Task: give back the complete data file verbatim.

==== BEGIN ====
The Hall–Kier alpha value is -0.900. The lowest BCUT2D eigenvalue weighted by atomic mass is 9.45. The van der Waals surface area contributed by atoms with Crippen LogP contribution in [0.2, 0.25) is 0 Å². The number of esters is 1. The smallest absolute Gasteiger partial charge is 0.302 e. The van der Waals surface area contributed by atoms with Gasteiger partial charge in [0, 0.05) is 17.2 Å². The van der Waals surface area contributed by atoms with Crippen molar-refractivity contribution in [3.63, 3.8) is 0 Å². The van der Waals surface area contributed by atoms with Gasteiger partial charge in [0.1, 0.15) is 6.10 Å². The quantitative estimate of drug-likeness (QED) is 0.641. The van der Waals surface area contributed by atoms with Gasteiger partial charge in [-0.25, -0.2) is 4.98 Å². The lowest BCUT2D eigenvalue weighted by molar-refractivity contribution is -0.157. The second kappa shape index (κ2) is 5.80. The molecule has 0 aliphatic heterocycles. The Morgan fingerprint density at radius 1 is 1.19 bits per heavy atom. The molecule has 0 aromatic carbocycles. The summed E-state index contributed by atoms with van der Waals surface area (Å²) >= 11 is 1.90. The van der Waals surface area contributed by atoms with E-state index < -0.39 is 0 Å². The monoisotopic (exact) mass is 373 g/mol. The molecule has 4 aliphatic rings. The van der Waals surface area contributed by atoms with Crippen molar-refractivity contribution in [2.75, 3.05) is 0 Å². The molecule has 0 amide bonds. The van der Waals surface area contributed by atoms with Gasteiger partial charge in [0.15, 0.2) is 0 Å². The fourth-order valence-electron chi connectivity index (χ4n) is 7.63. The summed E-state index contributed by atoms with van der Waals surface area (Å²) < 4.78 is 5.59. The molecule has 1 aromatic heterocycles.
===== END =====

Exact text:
The Hall–Kier alpha value is -0.900. The lowest BCUT2D eigenvalue weighted by atomic mass is 9.45. The van der Waals surface area contributed by atoms with Crippen LogP contribution in [0.2, 0.25) is 0 Å². The number of esters is 1. The smallest absolute Gasteiger partial charge is 0.302 e. The van der Waals surface area contributed by atoms with Gasteiger partial charge in [0, 0.05) is 17.2 Å². The van der Waals surface area contributed by atoms with Crippen molar-refractivity contribution in [3.63, 3.8) is 0 Å². The van der Waals surface area contributed by atoms with Gasteiger partial charge in [0.1, 0.15) is 6.10 Å². The quantitative estimate of drug-likeness (QED) is 0.641. The van der Waals surface area contributed by atoms with Gasteiger partial charge in [-0.25, -0.2) is 4.98 Å². The lowest BCUT2D eigenvalue weighted by molar-refractivity contribution is -0.157. The second kappa shape index (κ2) is 5.80. The molecule has 0 aliphatic heterocycles. The Morgan fingerprint density at radius 1 is 1.19 bits per heavy atom. The molecule has 0 aromatic carbocycles. The summed E-state index contributed by atoms with van der Waals surface area (Å²) >= 11 is 1.90. The van der Waals surface area contributed by atoms with E-state index < -0.39 is 0 Å². The monoisotopic (exact) mass is 373 g/mol. The molecule has 4 aliphatic rings. The van der Waals surface area contributed by atoms with Crippen molar-refractivity contribution in [2.75, 3.05) is 0 Å². The molecule has 0 amide bonds. The van der Waals surface area contributed by atoms with Gasteiger partial charge in [0.15, 0.2) is 0 Å². The fourth-order valence-electron chi connectivity index (χ4n) is 7.63. The summed E-state index contributed by atoms with van der Waals surface area (Å²) < 4.78 is 5.59. The molecule has 1 aromatic heterocycles.